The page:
The Upside of Down: Catastrophe, Creativity and the Renewal of Civilization by Thomas Homer-Dixon

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Facts from The Upside of Down:


Although India's population is growing at the slow rate of 1.4% a year, because the country has over 1 billion people, that low rate translates into an additional 16 million people (or the equivalent of adding an extra Calcutta to its population each year) annually.

In 1950, there were about two poor people for every rich person on Earth; today there are about four; in 2025, there will be nearly six.


Between 2000 and the beginning of 2005, China's daily oil imports soared 140%. As recently as 1993, China could meet its oil needs from its own fields; now it imports half its oil, and in fifteen years it will import three-quarters of its supply.

3 large spoonfuls of crude oil contain about the same amount of energy as eight hours of human manual labor. When we fill our car with gas, we're pouring into the tank the energy equivalent of about two years of human manual labor.

Since 1930, the average depth of an oil well in the United States has increased from 1,000 to 2,000 meters, and the average reserves of a new oil field has fallen fell from more than 20 million barrels to fewer than 1 million. And because more work is needed to extract oil in the U.S., the cost of producing a barrel has nearly quadrupled.

While U.S. energy intensity has fallen almost 2 percent annually over the past twenty years, the country's economy has grown faster, at over 3 percent annually. So although energy intensity has dropped almost 40 percent since 1980, the total U.S. appetite for energy has still gone up more than 27 percent.

Saudi Arabia, the world's largest producer of oil, has pumped a total of 46 billion barrels of oil in the past seventeen years, without any decrease in its stated reserve figure of about 260 billion barrels. The world is likely to get no warning before Saudi output peaks — an event that credible authorities suggest could happen soon.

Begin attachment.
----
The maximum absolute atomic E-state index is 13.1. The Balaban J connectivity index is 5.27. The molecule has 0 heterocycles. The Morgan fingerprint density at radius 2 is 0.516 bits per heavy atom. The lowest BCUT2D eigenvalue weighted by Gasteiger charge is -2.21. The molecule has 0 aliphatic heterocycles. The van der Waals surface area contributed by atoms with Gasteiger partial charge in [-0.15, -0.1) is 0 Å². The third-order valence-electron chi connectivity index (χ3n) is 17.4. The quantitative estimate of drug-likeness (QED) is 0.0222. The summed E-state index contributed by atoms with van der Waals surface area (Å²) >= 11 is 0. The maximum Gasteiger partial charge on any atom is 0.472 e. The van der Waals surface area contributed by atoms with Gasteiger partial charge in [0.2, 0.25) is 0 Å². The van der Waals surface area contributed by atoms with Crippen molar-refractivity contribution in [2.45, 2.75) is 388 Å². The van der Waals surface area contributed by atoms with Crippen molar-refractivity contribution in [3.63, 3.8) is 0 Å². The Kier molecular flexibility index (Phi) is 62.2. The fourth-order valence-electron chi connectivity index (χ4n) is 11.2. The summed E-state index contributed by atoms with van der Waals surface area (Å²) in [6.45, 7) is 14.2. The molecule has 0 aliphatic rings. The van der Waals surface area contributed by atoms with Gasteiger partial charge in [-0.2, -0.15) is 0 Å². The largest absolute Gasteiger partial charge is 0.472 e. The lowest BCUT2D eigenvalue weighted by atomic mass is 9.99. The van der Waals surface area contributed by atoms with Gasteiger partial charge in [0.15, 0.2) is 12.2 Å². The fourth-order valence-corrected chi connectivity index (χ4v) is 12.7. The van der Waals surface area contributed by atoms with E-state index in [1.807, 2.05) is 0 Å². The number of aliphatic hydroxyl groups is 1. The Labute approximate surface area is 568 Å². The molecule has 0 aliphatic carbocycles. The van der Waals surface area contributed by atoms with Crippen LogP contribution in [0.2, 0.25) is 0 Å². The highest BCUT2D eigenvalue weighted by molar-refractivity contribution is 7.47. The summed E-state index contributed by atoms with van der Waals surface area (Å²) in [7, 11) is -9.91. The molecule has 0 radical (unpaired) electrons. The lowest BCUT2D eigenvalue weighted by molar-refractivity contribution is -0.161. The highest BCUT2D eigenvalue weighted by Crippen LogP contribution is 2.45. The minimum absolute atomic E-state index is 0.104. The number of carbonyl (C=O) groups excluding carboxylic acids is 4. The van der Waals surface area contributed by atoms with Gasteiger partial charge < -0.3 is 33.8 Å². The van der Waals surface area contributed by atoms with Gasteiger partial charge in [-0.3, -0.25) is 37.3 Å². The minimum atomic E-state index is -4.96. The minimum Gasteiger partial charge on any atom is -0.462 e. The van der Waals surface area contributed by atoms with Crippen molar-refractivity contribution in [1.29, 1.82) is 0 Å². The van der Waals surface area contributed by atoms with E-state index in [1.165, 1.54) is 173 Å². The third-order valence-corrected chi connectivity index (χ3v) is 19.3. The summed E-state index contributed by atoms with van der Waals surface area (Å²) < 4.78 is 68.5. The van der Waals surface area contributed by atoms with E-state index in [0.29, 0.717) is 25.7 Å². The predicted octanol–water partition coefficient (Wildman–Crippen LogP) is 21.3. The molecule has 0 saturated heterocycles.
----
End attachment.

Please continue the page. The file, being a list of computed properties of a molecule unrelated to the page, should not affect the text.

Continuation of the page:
Stresses & Multipliers:

Diverse events like the Iraq war, the 9/11 attacks, the 2005 urban riots in France, and hurricane Katrina may be the foreshocks of a coming global breakdown.

Humankind now makes up one of the largest bodies of genetically identical biomasses on Earth: all of us, taken together, weigh nearly a third of a billion tons. Combined with our proximity in enormous cities, and our constant travel back and forth across the globe, we're now a rich environment — just like a huge Petri dish brimming with nutrients — for the emergence and spread of disease.

The financial repercussions of the September 11th attacks were enormous: the total cost of lost economic growth and decreased equity value around the world ultimately exceeded $1 trillion. Since the cost of the attack on the World Trade Center to Al Qaeda was probably only a few hundred thousand dollars, the terrorists multiplied their impact well over a million-fold.

Living off the Land:

Between 1970 and 2002, the floor area of the average American house grew nearly 50%, even though the number of occupants per house fell.

Between 1977 and 1996, the weight of the average American cheeseburger grew over 25%, and the volume of the average soft drink grew more than 50%.